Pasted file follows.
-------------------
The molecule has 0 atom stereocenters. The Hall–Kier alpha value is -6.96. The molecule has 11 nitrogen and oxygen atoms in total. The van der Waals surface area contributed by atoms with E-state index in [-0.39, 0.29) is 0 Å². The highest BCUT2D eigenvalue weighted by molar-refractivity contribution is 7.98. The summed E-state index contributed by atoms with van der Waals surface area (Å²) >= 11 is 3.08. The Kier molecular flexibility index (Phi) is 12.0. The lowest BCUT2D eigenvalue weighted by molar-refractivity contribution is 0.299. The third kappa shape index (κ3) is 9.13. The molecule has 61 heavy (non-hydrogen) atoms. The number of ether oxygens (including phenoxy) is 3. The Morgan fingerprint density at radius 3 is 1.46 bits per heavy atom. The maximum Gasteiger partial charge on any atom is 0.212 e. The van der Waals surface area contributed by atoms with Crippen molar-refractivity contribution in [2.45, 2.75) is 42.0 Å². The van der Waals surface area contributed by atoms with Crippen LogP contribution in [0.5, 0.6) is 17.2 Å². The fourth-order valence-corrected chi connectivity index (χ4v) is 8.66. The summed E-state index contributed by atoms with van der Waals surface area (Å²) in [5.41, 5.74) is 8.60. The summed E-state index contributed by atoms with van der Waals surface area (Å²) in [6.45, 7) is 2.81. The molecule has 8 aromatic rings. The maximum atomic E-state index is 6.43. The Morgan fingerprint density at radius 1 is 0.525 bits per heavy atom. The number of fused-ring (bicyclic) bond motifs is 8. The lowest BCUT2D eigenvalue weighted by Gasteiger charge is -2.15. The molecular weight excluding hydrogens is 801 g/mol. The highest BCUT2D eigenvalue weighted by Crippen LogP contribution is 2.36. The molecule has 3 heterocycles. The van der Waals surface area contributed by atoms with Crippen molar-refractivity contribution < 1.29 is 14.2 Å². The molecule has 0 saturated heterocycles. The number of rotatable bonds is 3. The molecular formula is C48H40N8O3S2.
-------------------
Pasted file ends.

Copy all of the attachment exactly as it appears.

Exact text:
The molecule has 0 atom stereocenters. The Hall–Kier alpha value is -6.96. The molecule has 11 nitrogen and oxygen atoms in total. The van der Waals surface area contributed by atoms with E-state index in [-0.39, 0.29) is 0 Å². The highest BCUT2D eigenvalue weighted by molar-refractivity contribution is 7.98. The summed E-state index contributed by atoms with van der Waals surface area (Å²) >= 11 is 3.08. The Kier molecular flexibility index (Phi) is 12.0. The lowest BCUT2D eigenvalue weighted by molar-refractivity contribution is 0.299. The third kappa shape index (κ3) is 9.13. The molecule has 61 heavy (non-hydrogen) atoms. The number of ether oxygens (including phenoxy) is 3. The Morgan fingerprint density at radius 3 is 1.46 bits per heavy atom. The maximum Gasteiger partial charge on any atom is 0.212 e. The van der Waals surface area contributed by atoms with Crippen molar-refractivity contribution in [2.45, 2.75) is 42.0 Å². The van der Waals surface area contributed by atoms with Crippen LogP contribution in [0.5, 0.6) is 17.2 Å². The fourth-order valence-corrected chi connectivity index (χ4v) is 8.66. The summed E-state index contributed by atoms with van der Waals surface area (Å²) in [5.41, 5.74) is 8.60. The summed E-state index contributed by atoms with van der Waals surface area (Å²) in [6.45, 7) is 2.81. The molecule has 8 aromatic rings. The maximum atomic E-state index is 6.43. The Morgan fingerprint density at radius 1 is 0.525 bits per heavy atom. The number of fused-ring (bicyclic) bond motifs is 8. The lowest BCUT2D eigenvalue weighted by Gasteiger charge is -2.15. The molecular weight excluding hydrogens is 801 g/mol. The highest BCUT2D eigenvalue weighted by Crippen LogP contribution is 2.36. The molecule has 3 heterocycles. The van der Waals surface area contributed by atoms with Crippen molar-refractivity contribution < 1.29 is 14.2 Å². The molecule has 0 saturated heterocycles. The number of rotatable bonds is 3. The molecular formula is C48H40N8O3S2.